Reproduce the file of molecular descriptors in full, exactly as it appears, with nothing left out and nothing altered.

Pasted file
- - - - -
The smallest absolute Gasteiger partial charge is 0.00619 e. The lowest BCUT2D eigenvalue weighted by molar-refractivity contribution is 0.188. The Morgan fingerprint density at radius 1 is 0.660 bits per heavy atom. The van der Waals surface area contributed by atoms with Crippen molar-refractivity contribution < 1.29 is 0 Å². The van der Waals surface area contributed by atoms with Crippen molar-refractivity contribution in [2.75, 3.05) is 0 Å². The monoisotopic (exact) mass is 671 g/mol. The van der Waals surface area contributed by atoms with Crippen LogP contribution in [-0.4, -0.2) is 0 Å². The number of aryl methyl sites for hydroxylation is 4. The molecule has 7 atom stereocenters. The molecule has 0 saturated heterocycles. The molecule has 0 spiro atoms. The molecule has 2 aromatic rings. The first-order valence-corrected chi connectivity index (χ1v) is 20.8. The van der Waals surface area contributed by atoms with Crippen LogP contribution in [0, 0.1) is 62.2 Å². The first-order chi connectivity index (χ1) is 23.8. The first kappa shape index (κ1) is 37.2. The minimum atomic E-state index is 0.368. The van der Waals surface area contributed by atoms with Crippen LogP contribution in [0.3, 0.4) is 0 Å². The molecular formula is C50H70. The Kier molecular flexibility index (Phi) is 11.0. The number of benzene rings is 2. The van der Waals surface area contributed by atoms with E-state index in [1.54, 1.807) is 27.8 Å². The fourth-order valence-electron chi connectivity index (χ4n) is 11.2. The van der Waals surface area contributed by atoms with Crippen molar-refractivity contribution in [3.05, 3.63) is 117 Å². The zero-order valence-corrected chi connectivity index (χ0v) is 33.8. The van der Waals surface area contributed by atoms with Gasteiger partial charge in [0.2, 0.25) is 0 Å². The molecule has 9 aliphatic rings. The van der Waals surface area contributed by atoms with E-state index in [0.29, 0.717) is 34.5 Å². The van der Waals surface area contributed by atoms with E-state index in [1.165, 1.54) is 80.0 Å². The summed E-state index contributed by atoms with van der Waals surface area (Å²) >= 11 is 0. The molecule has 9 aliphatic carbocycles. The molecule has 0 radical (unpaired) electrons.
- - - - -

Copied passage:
The smallest absolute Gasteiger partial charge is 0.00619 e. The lowest BCUT2D eigenvalue weighted by molar-refractivity contribution is 0.188. The Morgan fingerprint density at radius 1 is 0.660 bits per heavy atom. The van der Waals surface area contributed by atoms with Crippen molar-refractivity contribution < 1.29 is 0 Å². The van der Waals surface area contributed by atoms with Crippen molar-refractivity contribution in [2.75, 3.05) is 0 Å². The monoisotopic (exact) mass is 671 g/mol. The van der Waals surface area contributed by atoms with Crippen LogP contribution in [-0.4, -0.2) is 0 Å². The number of aryl methyl sites for hydroxylation is 4. The molecule has 7 atom stereocenters. The molecule has 0 saturated heterocycles. The molecule has 0 spiro atoms. The molecule has 2 aromatic rings. The first-order valence-corrected chi connectivity index (χ1v) is 20.8. The van der Waals surface area contributed by atoms with Crippen LogP contribution in [0, 0.1) is 62.2 Å². The first-order chi connectivity index (χ1) is 23.8. The first kappa shape index (κ1) is 37.2. The minimum atomic E-state index is 0.368. The van der Waals surface area contributed by atoms with Crippen LogP contribution in [0.3, 0.4) is 0 Å². The molecular formula is C50H70. The Kier molecular flexibility index (Phi) is 11.0. The number of benzene rings is 2. The van der Waals surface area contributed by atoms with E-state index in [1.54, 1.807) is 27.8 Å². The fourth-order valence-electron chi connectivity index (χ4n) is 11.2. The van der Waals surface area contributed by atoms with Crippen molar-refractivity contribution in [3.05, 3.63) is 117 Å². The zero-order valence-corrected chi connectivity index (χ0v) is 33.8. The van der Waals surface area contributed by atoms with Gasteiger partial charge in [0.2, 0.25) is 0 Å². The molecule has 9 aliphatic rings. The van der Waals surface area contributed by atoms with E-state index in [0.29, 0.717) is 34.5 Å². The van der Waals surface area contributed by atoms with E-state index in [1.165, 1.54) is 80.0 Å². The summed E-state index contributed by atoms with van der Waals surface area (Å²) >= 11 is 0. The molecule has 9 aliphatic carbocycles. The molecule has 0 radical (unpaired) electrons.